A few years ago, I posted a list of 10 Things Husbands Want to Hear from Their Wives, and it was so popular that we followed that up last year with another post of 10 More Things Husbands Want to Hear from Their Wives.
And since I recently shared with the men the 9 Things You Should Never Say to Your Wife, I thought it might now be good to share with you ladies the things a wife should never say to her husband. I went to All Pro Dad Facebook and asked the men that follow us to tell us what one thing they do not want to hear from their wives. Here are the nine things you should never say to your husband based on some of the top responses with a few that I've added:
1. "I don't respect you." Spend enough time in marriage and most couples will realize that men tend to desire and to need respect above many other needs. It's is a devastating blow when a wife tells her husband that she doesn't respect him. These words will cause wounds that will require a lot of work to heal.
2. "Why are you doing that?" A wife can also disrespect a man when she always questions his judgment. A man needs his woman to value and trust his opinions and decisions, even if they prove to be wrong sometimes. That means not constantly questioning his knowledge by saying, "Why do you say that?" or challenging his decisions by asking, "Why don't you just stop and get directions?"
3. "Can't you do anything right?" A man wants his wife to believe in him and his abilities. A man doesn't want to hear "Can't you do anything right?" or words like "You're not a handyman; I'll call the plumber" or "Sports isn't your thing. I'll ask John to teach him how to throw the football." A guy doesn't want to be shot down before he even gives it a chance.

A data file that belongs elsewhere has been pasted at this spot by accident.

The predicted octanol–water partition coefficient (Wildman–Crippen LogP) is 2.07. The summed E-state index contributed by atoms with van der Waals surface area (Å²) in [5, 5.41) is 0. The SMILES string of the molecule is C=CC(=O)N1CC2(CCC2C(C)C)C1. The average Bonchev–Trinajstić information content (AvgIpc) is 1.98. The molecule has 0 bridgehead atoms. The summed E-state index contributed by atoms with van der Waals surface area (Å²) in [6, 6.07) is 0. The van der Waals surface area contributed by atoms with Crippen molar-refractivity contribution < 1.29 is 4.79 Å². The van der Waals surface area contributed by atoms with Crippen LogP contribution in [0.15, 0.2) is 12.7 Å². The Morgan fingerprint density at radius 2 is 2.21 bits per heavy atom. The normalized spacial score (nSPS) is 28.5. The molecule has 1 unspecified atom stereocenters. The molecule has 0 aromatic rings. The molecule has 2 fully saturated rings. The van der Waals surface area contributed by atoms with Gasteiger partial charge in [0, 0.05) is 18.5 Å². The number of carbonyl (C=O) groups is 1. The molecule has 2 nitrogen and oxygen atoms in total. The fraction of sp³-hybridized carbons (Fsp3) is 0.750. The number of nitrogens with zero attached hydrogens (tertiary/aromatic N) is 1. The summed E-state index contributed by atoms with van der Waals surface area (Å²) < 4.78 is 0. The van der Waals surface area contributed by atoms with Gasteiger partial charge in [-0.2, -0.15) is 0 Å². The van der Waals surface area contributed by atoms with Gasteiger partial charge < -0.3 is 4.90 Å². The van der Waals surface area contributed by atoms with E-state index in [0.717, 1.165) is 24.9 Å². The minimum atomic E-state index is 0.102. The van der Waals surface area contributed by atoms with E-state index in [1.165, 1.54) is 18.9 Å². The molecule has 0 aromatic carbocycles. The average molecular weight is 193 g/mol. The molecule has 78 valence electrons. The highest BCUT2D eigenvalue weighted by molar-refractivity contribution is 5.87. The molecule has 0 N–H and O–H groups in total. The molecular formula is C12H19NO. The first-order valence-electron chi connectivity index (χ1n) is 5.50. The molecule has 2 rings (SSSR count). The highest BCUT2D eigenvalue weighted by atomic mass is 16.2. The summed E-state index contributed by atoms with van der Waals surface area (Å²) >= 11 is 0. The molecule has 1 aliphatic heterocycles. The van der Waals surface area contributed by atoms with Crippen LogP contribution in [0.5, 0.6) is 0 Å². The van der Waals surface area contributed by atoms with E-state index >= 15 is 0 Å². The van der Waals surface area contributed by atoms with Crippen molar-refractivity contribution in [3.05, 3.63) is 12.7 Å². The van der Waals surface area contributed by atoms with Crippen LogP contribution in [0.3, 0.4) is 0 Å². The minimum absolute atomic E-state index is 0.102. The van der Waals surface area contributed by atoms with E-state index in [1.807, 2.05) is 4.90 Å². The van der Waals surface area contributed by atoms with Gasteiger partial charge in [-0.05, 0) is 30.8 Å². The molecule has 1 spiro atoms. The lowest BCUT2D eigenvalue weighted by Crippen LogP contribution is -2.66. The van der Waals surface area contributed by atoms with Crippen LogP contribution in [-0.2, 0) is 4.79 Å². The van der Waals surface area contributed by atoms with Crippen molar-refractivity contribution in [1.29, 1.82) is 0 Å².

4. "I told you so." Nobody likes to be reminded when they did something wrong, but this phrase adds a new twist to that relationship dagger. It communicates not only that the husband was wrong about something but seemingly declares just how right she is about something. It's a belittling and demeaning phrase which may serve to make the wife feel better about herself and her own judgment, but it pulls down her husband in the process.
5. "We need to talk." As necessary as this phrase may be to convey the urgency of a topic, it's usually seen as a signal that either the husband has done something wrong or something really serious has happened. It's not the best way to broach a serious subject. It also can come across as demeaning. Perhaps a better way to accomplish this is to put it in the form of a question like "Can we talk sometime tonight about something important?" or "When would be a good time today for us to catch up on some things?"
6. "I just don't love you anymore. I want a divorce." What words can wound more than these? And yet so often people think "love" is just an emotion. Love is a choice, not just an emotion. The "D" word should never be used in marriage. Once these words are spoken, they cannot be taken back. With help, a couple can heal this kind of hurt, but why go there in the first place?
7. Forget it ... I'll just do it myself." When a wife says this to a husband, she is demeaning him and making him feel incompetent. She's really saying to him, "I don't believe you can do this nearly as well as I can."
8. "I should never have married you in the first place." When a wife says this to her husband, she's saying that he is to blame for all of their marriage problems. That everything is his fault.
9. "Why can't you be more like... ?" As I mentioned in 5 Toxins of the Tongue that Can Poison Your Marriage, when saying things like, "Why can't you be more like John?" (a friend's husband) what you're really communicating is "You don't make the grade. You're not good enough as a husband."
Let's guard our tongues as much as we guard our money, time and other resources. What we speak can do so much good, but in just a few short words, we can do so much harm. Let's use our words to build up, not tear down.
What other phrases have you discovered that cause more hurt than help in your marriage? Share them below in our comments so that we can all learn from each other!
Mark Merrill is the president of Family First. For the original article, visit markmerrill.com.